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Xuel last won the day on May 7 2018

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  1. You're quite welcome. Sure, sounds fun. I've opened a new thread where people can post requests:
  2. I'm opening a thread where people can post requests for new SAP conversions. In other words, if you can't already find it in the ASMA, and you would like an SAP version of the music in a game, demo or other program, post it here and I or someone else can take a crack at converting it. Here's an example conversion:
  3. @Poison Here's one with all 9 sub-songs: sabath-subsongs.zip It's quite hacky. Hopefully it works in all SAP players.
  4. Here you go: sabath.zip I used Altirra to write out about 6 minutes of the demo to a TYPE R SAP file (Record -> Record SAP type R). Then I used dmsc's lzss code to create a 7K XEX. Then I modified lzss's code to be playable as a TYPE B SAP. Link to dmsc's lzss code:
  5. FujiConvert 0.3.3 https://lybrown.github.io/fujiconvert/ Changes Replaced "8 8 1" preset with "16 8 0" preset. "16 8 0" will produce 16 coarse levels and 8 fine levels as phaeron suggests. @CharlieChaplin It sounds like you might have a ground loop in your audio recording setup. So it's a bit hard to gauge the quality of the output with the distortion that adds. It sounds like the fine levels are working. The waveforms look OK. I don't hear much difference between "PDM16" and "PDM14" which is good. That means the fine channel is properly calibrated for each scenario. The Mfn video sound is quite nice but in addition to the ground hum, it has the 15KHz carrier which drowns out some noise you might otherwise hear. The PWM method probably has the most linear response curve out of PWM, PDM and PCM since it doesn't depend on POKEY's volume levels. It just alternates between the lowest and highest volumes at X kHz and varies the duty cycle. FujiConvert has special handling for PWM at 8kHz, 15kHz and 31kHz to sync to the scan line which should avoid jitter from RAM refresh cycles.
  6. Heh. Yeah, it's getting pretty confusing. You can just choose one of the presets. Notice that when you choose a preset it sets all of the other PDM settings automatically. For Altirra, I recommend "16 14 1". For real hardware, I don't know. Maybe "8 8 0" or "16 16 0", whichever sounds better to you. I have not personally tested any settings on real hardware unfortunately.
  7. FujiConvert 0.3.2 https://lybrown.github.io/fujiconvert/ Changes Added Coarse Levels setting Changed presets to: 16 16 0 - Full dynamic range 8 8 0 - Hardware bit 3 mitigation 16 14 1 - Good for Altirra 8 8 1 - Simulation of 8 8 0 in Altirra Ack! I realized after my last post that the bit 3 issue would affect both coarse and fine levels, so preset "8 8 0" should mitigate this at the cost of reducing the dynamic range to 6 bits instead of the original 8. I remember several years ago reading about some folks who figured out a way to play 16-bit digital sound on an old game console (I can't remember which) which didn't have a proper DAC. I think they had to deal with similar timing issues. I think they ended up doing a brute force search through all possible bit pattern transitions to find the best sequence of register writes to reproduce a given sound waveform. Maybe we could do something similar here. For example, if we know that bit 3 is slow on falling transitions, then we should write an adjusted value to bits 0-2 to account for the latency.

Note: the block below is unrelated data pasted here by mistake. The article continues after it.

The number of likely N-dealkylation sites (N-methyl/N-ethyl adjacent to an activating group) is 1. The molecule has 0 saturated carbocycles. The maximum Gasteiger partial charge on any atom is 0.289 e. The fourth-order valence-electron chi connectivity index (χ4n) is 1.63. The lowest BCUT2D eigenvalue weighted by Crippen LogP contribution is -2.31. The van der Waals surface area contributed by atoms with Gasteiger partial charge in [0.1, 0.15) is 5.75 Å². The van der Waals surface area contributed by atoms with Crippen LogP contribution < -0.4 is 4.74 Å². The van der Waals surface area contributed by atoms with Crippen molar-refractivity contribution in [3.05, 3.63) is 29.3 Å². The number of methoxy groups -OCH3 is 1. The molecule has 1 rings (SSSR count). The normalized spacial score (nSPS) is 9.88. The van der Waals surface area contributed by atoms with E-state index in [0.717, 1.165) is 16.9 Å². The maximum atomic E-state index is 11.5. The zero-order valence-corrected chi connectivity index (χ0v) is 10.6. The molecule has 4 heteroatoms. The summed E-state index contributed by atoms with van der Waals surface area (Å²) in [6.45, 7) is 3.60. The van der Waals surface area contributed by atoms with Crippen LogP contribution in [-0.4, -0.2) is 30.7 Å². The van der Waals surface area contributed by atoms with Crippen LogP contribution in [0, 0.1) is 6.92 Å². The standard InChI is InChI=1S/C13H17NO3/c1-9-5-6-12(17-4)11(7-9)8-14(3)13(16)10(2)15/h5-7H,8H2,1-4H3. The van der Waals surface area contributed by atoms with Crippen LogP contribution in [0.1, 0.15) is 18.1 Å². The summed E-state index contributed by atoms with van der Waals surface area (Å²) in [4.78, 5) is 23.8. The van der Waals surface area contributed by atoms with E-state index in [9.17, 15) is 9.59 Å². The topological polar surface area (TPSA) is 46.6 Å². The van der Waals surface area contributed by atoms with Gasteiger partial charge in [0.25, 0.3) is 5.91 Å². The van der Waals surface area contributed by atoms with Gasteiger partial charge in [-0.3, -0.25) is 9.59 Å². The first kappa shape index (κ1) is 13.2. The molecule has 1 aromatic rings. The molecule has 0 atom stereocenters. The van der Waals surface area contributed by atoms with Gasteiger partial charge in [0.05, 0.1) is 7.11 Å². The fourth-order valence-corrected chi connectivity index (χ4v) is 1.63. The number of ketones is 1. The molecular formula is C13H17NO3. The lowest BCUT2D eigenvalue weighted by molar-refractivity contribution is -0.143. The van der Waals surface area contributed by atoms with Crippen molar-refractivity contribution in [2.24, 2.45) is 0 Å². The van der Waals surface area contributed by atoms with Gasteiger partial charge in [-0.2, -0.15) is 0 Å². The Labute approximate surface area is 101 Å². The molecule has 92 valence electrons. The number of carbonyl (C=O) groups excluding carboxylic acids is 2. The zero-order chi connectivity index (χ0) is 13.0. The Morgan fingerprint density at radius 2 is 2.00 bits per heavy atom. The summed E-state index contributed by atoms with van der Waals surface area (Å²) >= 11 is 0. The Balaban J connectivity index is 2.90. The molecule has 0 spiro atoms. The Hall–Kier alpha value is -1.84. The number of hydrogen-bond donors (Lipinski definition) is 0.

8. FujiConvert 0.3.1 https://lybrown.github.io/fujiconvert/ Changes Added PDM Presets: PDM16 - Original full dynamic range method PDM8 - Hardware Bit 3 mitigation? Avoids flipping bit 3 of the fine channel PDM14+bump - Sounds good with Altirra 3.20. Eliminates pops due to volume 0 on fine channel. PDM8+bump - Maybe a way to simulate PDM8 in Altirra 3.20. Eliminates pops. Added Bump setting. Fine channel is allowed to play levels X through X+Y where X is Bump and Y is Fine Levels. I'm curious how PDM8 sounds on real hardware as it may avoid the bit 3 latency issue that phaeron describes. I really need to find time to pull my own hardware out of storage!
  9. Thanks for the report! Looks like I need to read up on Rambo. It currently works with Compy up to 1088K.
  10. I created a couple videos using my Altirra hack to illustrate a couple of my observations. The Altirra hack plots Altirra's output waveform on the screen. You can get a standing wave if you use a frequency synced to the screen refresh rate, so it's kinda like an oscilloscope. With finelevels=14, pressing E several times changes the heights of the little bumps on the rising and falling ramps of the triangle wave: With finelevels=16, changing the offset into the sample upon each initialization changes whether or not there are huge spikes in waveform and also where they occur:
  11. The "frequency" is whatever you selected. The "freq" is what the tool determined is the highest possible frequency available for the media/stereo/mono/method that you've selected which is around or less than than the "frequency". The IDE player only has two valid choices: mono 22KHz or stereo 44KHz. So the tool ignores the selected frequency in that case. The max frequency for PDM on other media types depends mainly on the speed of the bank switching mechanism for that media type: RAM: 33KHz mono or 22KHz stereo AtariMax, MegaMax, SIC!: 44KHz mono or 31KHz stereo All others: 47KHz mono or 33KHz stereo In general higher frequency (i.e. sample rate) does equate to better quality all other things being equal. But PDM might throw a wrench in that rule of thumb since the pulse density doesn't change as you ramp up the sample rate so there might be some artifacts at higher frequencies where one sample period may have a very small number of pulses to average over and adjacent sample periods will have different numbers of pulses with different spacings. Another issue is jitter. The player doesn't account for RAM refresh cycles so all frequencies other than 8KHz, 15KHz and 31KHz will have fairly random X cycle jitter depending on where the STA AUDC# instructions land within the scan line. Probably not a big deal when the CPU clock is 1.79MHz.